Recommended Reading – Leash Reactivity

Feisty Fido – Help For The Leash Reactive Dog by Patricia McConnel Scaredy Dog! – Understanding and Rehabilitating Your Reactive Dog by Ali Brown Ruff Love by Susan Garrett Click To Calm by Emma Parsons

Read More »

Going Leash Crazy

Going Leash Crazy Have you ever wondered why your friendly playful pooch off leash turns into a monster on leash, or in your home or yard?  Why is it that your dog loves to play with others and gets along with everyone when they are off leash but the moment you attach the leash they turn into a beast? If your dog is not aggressive with other dogs when they are off leash but show aggressive behaviors towards other dogs on leash or behind a barrier, your dog maybe exhibiting leash or barrier frustration.   Your dog is frustrated that they cannot get to the other dog to say hello and do their normal doggie greetings such as smell butts, ears, and mouths.  How they express this frustration to the owner is by vigorously barking and lunging on their leash or through a fence or window. I often use the following

Read More »

Fetch Your Leash

“Fetch Your Leash” Purpose:  Fun way to interact and communicate with your dog.  The more your dog knows the more they will look to you for direction in all situations. Prerequisite:  ‘Fetch’ Criteria:  Your dog will get their leash from a hook on the wall and bring it to you. Que:  Verbal:  ‘Fetch your leash’ Visual:  Point in the direction their leash is hanging. What you’ll need:  leash and hook or straight peg on wall. Steps: Play fetch with your dogs’ leash.  You may want to tie the leash in a loose knot to make it more desirable to fetch or attach the buckle end of the leash to the hand loop to prevent the buckle from hitting your dog in the head.  When tossing out the leash say ‘fetch your leash’.  When your dog brings back their leash to you either play ‘fetch your leash’ again or take them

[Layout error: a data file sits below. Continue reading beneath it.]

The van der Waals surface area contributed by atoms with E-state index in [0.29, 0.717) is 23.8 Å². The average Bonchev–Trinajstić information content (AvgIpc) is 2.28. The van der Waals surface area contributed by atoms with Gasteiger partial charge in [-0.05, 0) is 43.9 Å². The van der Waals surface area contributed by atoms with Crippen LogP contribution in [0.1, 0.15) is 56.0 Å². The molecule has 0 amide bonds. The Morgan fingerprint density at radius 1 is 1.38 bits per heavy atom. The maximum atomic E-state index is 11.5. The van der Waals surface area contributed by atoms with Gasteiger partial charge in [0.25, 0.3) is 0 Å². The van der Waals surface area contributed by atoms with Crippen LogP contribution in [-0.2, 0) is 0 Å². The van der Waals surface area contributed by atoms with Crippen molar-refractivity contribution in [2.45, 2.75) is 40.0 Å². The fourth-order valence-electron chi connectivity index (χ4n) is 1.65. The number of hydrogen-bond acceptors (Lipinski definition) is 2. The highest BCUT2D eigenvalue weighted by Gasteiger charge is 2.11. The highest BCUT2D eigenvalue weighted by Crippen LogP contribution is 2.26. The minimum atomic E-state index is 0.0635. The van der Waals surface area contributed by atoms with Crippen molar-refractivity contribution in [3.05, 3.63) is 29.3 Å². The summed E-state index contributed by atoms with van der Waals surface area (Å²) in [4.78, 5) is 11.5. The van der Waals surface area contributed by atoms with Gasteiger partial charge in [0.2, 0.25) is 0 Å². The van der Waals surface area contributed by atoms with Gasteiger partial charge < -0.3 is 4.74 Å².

Read More »


Attention  Purpose– teaching this exercise will train your dog that it is more reinforcing to pay attention to you than the distractions around him. Criteria– your dog should look at you. Visual Que– Point to your eyes.  Verbal Que– ‘Look’ Important to remember Your dog is familiar with his own environment.  There are fewer distractions at home as compared to a park.  Begin all training where there are minimum distractions.  As your dog becomes more reliable with certain behaviors, gradually work your way to a more distracting environment.  DO NOT expect your dog to respond to you as well as they would at home in this new environment. Behavior Pyramid Start in an area with no distractions Take a treat slowly wave it in front of your dogs nose and with your dog watching bring it to your eyes. Say ‘Look’ then ‘ok’ then give your dog the treat. The

Read More »